If there are any films or tv shows that you find you want to use elements of in your own life, I recommend screenshotting scenes of things you like, or pinning things to a Pinterest board, and then create a mood board for all of these elements you love. (Canva is the ultimate place for a digital mood board in my opinion!) 

But don’t forget to bring your own uniqueness in it! Like with anything in personal style, it’s not about copying and pasting a lookbook onto yourself because you like it. It’s about finding the combination of things that makes you feel comfortable and excited to get dressed every day.

What are some styles or fashion from tv or films that you all enjoy? We’ll be sharing more of our favorites throughout the holidays! (In fact, next up is The Holiday!)

*Disclaimer: We do not own any of the imagery from the film Home Alone used in this post.



• leave a comment •

  1. Kerry says:

    I think quite a few of the pieces of furniture were from the old Bombay store. It was great for affordable furniture and accent pieces.

  2. Sandra says:

    I have been watching this movie on rerun with my girls, and I get lost in the style and design! You made me notice even MORE after reading this article! (PS- I can’t wait to see photos of your new bed!!)

  3. Vanessa says:

    I’m a pretty new-ish follower, and you became my immediate favorite! Just the other day I was googling “Home Alone decor”, trying to see what elements I could incorporate into my home. Timeless aesthetic has stuck around for good reason and it’s incredibly easy to update the “dated” aspects. I’m so glad my family will have beautiful memories of warm, rich, inviting holidays. ❤️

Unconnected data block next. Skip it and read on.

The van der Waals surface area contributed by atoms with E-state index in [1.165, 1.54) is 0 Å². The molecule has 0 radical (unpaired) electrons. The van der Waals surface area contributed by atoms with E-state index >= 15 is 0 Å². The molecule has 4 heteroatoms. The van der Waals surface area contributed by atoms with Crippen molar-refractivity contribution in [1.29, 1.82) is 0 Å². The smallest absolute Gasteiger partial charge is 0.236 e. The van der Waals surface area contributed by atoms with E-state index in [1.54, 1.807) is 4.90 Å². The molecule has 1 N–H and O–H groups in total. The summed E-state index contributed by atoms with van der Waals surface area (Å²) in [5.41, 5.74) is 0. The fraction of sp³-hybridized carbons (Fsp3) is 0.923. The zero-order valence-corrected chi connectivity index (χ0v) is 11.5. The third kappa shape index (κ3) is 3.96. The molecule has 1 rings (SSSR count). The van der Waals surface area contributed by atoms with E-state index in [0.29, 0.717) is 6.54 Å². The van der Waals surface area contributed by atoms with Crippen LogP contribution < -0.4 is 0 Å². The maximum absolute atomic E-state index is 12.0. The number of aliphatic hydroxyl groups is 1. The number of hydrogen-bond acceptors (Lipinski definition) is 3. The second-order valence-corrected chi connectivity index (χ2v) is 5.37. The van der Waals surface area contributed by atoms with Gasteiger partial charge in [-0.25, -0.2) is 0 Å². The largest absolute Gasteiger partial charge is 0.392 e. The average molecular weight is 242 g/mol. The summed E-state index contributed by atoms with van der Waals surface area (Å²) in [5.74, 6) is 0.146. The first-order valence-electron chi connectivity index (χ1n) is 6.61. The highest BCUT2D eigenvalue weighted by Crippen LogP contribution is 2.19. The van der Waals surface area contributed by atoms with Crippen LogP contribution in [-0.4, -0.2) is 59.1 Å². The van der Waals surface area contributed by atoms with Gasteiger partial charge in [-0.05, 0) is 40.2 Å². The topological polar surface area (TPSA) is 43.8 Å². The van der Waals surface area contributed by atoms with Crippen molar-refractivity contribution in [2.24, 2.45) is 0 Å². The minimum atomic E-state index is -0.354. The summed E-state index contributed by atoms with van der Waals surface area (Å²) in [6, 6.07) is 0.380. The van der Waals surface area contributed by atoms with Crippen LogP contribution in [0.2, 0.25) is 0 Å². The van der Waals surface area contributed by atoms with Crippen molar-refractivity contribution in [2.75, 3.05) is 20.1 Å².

4. Jenna says:

    This is such a great idea for a series of posts! I would love to see an example of how you would take a scene from the house and create an interior design mood board out of it! We are moving into our very first home together this week and I’ve been trying to create a cozy, timeless and balanced vision for it.

  5. lanie says:

    This is one of the best blog posts I’ve read in years. PLEASE keep this series going with more classic films – love your POV.

  6. Bobbi Olson says:

    Spot on with your analysis. It’s more than a movie. It’s a snapshot in time that transcends evolving styles. The home, fashion and style will always ease in to our memories of family and all they are to us. Thank you for this. Anxiously waiting for the next post.

  7. Susan says:

    I love this! Definitely going to pay attention to all of these tid bits as I watch this holiday! And can’t wait for your Holiday deep dive—it’s my all time favorite!!

  8. Stephanie Louy says:

    Not a Christmas movie but Father of the Bride w/ Steve Martin and Diane Keaton has always been a dreamy home in my opinion.